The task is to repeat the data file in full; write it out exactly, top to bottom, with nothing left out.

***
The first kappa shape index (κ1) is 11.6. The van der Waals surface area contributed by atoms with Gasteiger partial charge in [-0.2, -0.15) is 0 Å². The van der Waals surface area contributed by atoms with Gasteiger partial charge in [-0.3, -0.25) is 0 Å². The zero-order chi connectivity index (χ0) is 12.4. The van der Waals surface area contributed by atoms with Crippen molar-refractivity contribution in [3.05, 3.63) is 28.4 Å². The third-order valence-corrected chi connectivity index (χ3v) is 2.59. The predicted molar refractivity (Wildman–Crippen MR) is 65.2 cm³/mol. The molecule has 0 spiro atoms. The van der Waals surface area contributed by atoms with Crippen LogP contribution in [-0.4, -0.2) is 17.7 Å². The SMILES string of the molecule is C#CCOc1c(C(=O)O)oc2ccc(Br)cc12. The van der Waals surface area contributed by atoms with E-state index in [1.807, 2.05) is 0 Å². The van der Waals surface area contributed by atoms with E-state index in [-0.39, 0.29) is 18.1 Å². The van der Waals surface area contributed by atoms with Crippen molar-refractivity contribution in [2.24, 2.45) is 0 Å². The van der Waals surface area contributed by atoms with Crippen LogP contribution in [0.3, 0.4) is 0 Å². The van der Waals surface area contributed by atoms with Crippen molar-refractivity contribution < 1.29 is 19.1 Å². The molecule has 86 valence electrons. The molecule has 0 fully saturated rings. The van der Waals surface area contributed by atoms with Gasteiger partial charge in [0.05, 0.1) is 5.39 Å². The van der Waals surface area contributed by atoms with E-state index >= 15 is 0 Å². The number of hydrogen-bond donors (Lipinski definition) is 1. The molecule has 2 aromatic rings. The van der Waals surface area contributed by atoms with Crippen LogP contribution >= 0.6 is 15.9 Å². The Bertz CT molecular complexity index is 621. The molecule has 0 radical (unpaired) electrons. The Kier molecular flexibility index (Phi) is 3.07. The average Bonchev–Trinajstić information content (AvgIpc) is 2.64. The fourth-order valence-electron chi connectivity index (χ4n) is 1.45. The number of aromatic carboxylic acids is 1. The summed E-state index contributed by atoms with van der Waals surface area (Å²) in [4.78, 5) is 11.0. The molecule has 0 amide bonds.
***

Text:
The first kappa shape index (κ1) is 11.6. The van der Waals surface area contributed by atoms with Gasteiger partial charge in [-0.2, -0.15) is 0 Å². The van der Waals surface area contributed by atoms with Gasteiger partial charge in [-0.3, -0.25) is 0 Å². The zero-order chi connectivity index (χ0) is 12.4. The van der Waals surface area contributed by atoms with Crippen molar-refractivity contribution in [3.05, 3.63) is 28.4 Å². The third-order valence-corrected chi connectivity index (χ3v) is 2.59. The predicted molar refractivity (Wildman–Crippen MR) is 65.2 cm³/mol. The molecule has 0 spiro atoms. The van der Waals surface area contributed by atoms with Crippen LogP contribution in [-0.4, -0.2) is 17.7 Å². The SMILES string of the molecule is C#CCOc1c(C(=O)O)oc2ccc(Br)cc12. The van der Waals surface area contributed by atoms with E-state index in [1.807, 2.05) is 0 Å². The van der Waals surface area contributed by atoms with E-state index in [-0.39, 0.29) is 18.1 Å². The van der Waals surface area contributed by atoms with Crippen molar-refractivity contribution in [2.24, 2.45) is 0 Å². The van der Waals surface area contributed by atoms with Crippen LogP contribution in [0.3, 0.4) is 0 Å². The van der Waals surface area contributed by atoms with Crippen molar-refractivity contribution < 1.29 is 19.1 Å². The molecule has 86 valence electrons. The molecule has 0 fully saturated rings. The van der Waals surface area contributed by atoms with Gasteiger partial charge in [0.05, 0.1) is 5.39 Å². The van der Waals surface area contributed by atoms with E-state index >= 15 is 0 Å². The number of hydrogen-bond donors (Lipinski definition) is 1. The molecule has 2 aromatic rings. The van der Waals surface area contributed by atoms with Crippen LogP contribution >= 0.6 is 15.9 Å². The Bertz CT molecular complexity index is 621. The molecule has 0 radical (unpaired) electrons. The Kier molecular flexibility index (Phi) is 3.07. The average Bonchev–Trinajstić information content (AvgIpc) is 2.64. The fourth-order valence-electron chi connectivity index (χ4n) is 1.45. The number of aromatic carboxylic acids is 1. The summed E-state index contributed by atoms with van der Waals surface area (Å²) in [4.78, 5) is 11.0. The molecule has 0 amide bonds.